Darwin Chang, a prominent theoretical physicist, succumbed to stomach cancer on 29 December 2005 in Taipei, Taiwan.
Darwin was born on 29 June 1954 in Taichung, Taiwan. After undergraduate study in physics at National Taiwan University, he received his PhD in particle theory from Carnegie Mellon University in 1983 under one of us (Wolfenstein). His creativity, productivity, and passion for physics were already apparent at Carnegie Mellon. He worked so quickly and independently after discussing an idea with Wolfenstein that the two somehow never published together. A paper he authored by himself on spontaneous CP violation is well cited.
In 1983 Darwin moved to the University of Maryland in College Park as a postdoc, and he flourished there. In just three years, he published with Rabindra Mohapatra and others more than 30 papers on left–right models, SO(10) grand unification, neutrino physics, and numerous other topics. In the words of Mohapatra, “It was so much fun and so stimulating to discuss physics with Darwin. He was not only an extremely insightful physicist, but he was among the hardest-working and [most] brilliant collaborators that I have known in my lifetime.”
Darwin joined the faculty of Northwestern University in 1986, and in 1987 he received the Outstanding Junior Investigator award from the US Department of Energy. He soon started a lifelong collaboration with one of us (Keung) in which we produced nearly 50 publications.
In 1993 Darwin became a professor of physics at National Tsing-Hua University in Hsinchu, Taiwan. He continued to expand his research interests, which eventually encompassed hyperon weak decay, top-quark spin and CP violation, sand piles, black holes, and even d-wave superconductivity. In one notable work with Keung and Apostolos Pilaftsis, he found new two-loop contributions to electric dipole moments, a result that provided one of the most stringent constraints on supersymmetric models.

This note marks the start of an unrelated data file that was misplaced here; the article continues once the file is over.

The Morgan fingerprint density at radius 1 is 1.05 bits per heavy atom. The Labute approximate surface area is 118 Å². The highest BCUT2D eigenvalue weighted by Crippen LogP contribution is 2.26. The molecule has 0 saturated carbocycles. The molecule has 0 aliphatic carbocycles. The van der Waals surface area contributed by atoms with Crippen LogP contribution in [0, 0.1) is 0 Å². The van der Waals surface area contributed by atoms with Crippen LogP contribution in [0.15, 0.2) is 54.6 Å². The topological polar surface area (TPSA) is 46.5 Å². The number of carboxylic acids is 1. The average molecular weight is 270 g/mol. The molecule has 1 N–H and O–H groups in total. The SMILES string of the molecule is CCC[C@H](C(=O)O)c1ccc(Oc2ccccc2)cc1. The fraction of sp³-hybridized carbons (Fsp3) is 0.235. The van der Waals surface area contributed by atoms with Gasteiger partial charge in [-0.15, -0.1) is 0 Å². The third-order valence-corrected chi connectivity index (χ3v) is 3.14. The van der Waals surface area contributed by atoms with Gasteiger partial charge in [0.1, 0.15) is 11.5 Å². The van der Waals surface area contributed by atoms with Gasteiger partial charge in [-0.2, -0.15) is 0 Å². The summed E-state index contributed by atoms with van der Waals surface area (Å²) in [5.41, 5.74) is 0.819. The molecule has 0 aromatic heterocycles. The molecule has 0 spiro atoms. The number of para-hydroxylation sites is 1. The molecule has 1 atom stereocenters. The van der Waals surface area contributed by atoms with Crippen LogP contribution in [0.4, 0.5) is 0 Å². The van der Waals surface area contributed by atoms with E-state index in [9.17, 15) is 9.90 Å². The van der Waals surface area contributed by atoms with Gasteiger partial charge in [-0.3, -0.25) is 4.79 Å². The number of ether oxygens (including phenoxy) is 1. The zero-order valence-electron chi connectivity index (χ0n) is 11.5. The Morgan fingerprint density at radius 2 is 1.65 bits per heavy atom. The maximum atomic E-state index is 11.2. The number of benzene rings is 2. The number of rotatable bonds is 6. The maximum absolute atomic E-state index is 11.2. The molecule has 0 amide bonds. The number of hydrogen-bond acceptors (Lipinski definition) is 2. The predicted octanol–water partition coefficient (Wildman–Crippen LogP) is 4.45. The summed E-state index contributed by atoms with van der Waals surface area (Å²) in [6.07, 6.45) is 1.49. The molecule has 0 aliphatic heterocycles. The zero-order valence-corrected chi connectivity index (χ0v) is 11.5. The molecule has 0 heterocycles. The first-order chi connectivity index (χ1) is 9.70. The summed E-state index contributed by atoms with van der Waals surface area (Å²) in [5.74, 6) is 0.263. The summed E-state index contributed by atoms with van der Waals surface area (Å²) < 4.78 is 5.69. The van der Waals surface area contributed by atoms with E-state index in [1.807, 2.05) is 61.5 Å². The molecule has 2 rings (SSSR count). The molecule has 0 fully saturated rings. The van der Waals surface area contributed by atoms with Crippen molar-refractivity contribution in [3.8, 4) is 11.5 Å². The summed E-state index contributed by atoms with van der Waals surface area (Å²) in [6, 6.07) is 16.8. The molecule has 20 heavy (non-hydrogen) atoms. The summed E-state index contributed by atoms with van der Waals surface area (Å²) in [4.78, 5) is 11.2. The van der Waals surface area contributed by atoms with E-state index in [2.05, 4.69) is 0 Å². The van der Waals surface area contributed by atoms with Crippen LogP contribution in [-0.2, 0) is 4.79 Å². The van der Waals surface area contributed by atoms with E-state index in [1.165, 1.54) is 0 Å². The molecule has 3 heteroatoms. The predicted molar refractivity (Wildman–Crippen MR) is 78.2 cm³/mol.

Darwin was a strong force behind the promotion of fundamental science research in Taiwan. He served as president of the Physical Society of the Republic of China and was instrumental in the establishment of the National Center for Theoretical Sciences in 1997. He set up successful exchange programs between NCTS and other high-energy physics labs, including KEK in Japan, and served as the director of the NCTS physics division in 2004.
Open, honest, and down to earth, Darwin could also be critical in discussions. He always managed a cheerful smile and had a hallmark laugh. His energy and passion for physics was reflected in his skiing style: Regardless of obstacles, charge! Everything under the sun was physics for him; the only question he asked was, Is it interesting? Curiosity was a key word in his life, and adventure took the highest priority. He loved teaching and took great care of his students. Even during his final months, he tried hard to spend time with them. His presence and insightful comments were always stimulating at seminars. A week before his death, one of us heard him say as he lay in the hospital, “Oh, if I could just go to a seminar. …”
Darwin’s interests extended to music, sports (swimming and skiing), and poetry. It is fitting to close with a few of his verses:
All my life,
I’ve been trying to find,
after every beautiful soul I encountered,
after every unfulfilling dream I blundered,
a joyful peace in my human weakness,
to accompany me to my willing decease.
His decease may not have been willing, but he has now attained eternal peace.